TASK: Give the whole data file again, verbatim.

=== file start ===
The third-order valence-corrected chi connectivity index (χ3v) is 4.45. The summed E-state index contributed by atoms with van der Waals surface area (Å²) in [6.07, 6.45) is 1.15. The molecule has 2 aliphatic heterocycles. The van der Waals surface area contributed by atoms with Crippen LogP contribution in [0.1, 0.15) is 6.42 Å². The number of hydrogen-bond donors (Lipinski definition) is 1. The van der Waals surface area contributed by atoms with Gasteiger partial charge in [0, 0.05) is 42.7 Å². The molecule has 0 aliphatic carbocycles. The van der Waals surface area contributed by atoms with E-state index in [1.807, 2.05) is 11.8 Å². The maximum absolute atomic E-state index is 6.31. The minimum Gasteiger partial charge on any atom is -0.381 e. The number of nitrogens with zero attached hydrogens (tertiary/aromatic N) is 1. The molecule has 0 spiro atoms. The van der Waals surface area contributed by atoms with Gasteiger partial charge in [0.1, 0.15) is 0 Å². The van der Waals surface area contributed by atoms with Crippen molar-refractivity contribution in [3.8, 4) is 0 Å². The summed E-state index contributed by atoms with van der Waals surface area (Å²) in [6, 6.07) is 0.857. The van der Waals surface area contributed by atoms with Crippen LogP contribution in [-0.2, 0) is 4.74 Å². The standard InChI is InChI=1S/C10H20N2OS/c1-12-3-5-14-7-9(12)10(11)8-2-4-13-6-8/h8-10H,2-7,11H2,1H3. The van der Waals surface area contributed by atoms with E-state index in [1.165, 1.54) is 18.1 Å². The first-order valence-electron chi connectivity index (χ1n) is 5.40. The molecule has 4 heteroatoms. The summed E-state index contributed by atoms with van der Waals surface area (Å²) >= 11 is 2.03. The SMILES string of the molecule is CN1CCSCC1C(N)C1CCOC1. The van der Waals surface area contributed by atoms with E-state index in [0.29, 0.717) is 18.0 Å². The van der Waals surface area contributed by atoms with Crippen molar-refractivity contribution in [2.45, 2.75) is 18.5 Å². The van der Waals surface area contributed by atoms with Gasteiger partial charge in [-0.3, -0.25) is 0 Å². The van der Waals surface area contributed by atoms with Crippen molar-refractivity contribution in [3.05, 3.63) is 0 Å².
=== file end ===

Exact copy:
The third-order valence-corrected chi connectivity index (χ3v) is 4.45. The summed E-state index contributed by atoms with van der Waals surface area (Å²) in [6.07, 6.45) is 1.15. The molecule has 2 aliphatic heterocycles. The van der Waals surface area contributed by atoms with Crippen LogP contribution in [0.1, 0.15) is 6.42 Å². The number of hydrogen-bond donors (Lipinski definition) is 1. The van der Waals surface area contributed by atoms with Gasteiger partial charge in [0, 0.05) is 42.7 Å². The molecule has 0 aliphatic carbocycles. The van der Waals surface area contributed by atoms with E-state index in [1.807, 2.05) is 11.8 Å². The maximum absolute atomic E-state index is 6.31. The minimum Gasteiger partial charge on any atom is -0.381 e. The number of nitrogens with zero attached hydrogens (tertiary/aromatic N) is 1. The molecule has 0 spiro atoms. The van der Waals surface area contributed by atoms with Gasteiger partial charge in [0.1, 0.15) is 0 Å². The van der Waals surface area contributed by atoms with Crippen molar-refractivity contribution in [3.8, 4) is 0 Å². The summed E-state index contributed by atoms with van der Waals surface area (Å²) in [6, 6.07) is 0.857. The van der Waals surface area contributed by atoms with Crippen LogP contribution in [-0.2, 0) is 4.74 Å². The standard InChI is InChI=1S/C10H20N2OS/c1-12-3-5-14-7-9(12)10(11)8-2-4-13-6-8/h8-10H,2-7,11H2,1H3. The van der Waals surface area contributed by atoms with E-state index in [1.165, 1.54) is 18.1 Å². The first-order valence-electron chi connectivity index (χ1n) is 5.40. The molecule has 4 heteroatoms. The summed E-state index contributed by atoms with van der Waals surface area (Å²) >= 11 is 2.03. The SMILES string of the molecule is CN1CCSCC1C(N)C1CCOC1. The van der Waals surface area contributed by atoms with E-state index in [0.29, 0.717) is 18.0 Å². The van der Waals surface area contributed by atoms with Crippen molar-refractivity contribution in [2.45, 2.75) is 18.5 Å². The van der Waals surface area contributed by atoms with Gasteiger partial charge in [-0.3, -0.25) is 0 Å². The van der Waals surface area contributed by atoms with Crippen molar-refractivity contribution in [3.05, 3.63) is 0 Å².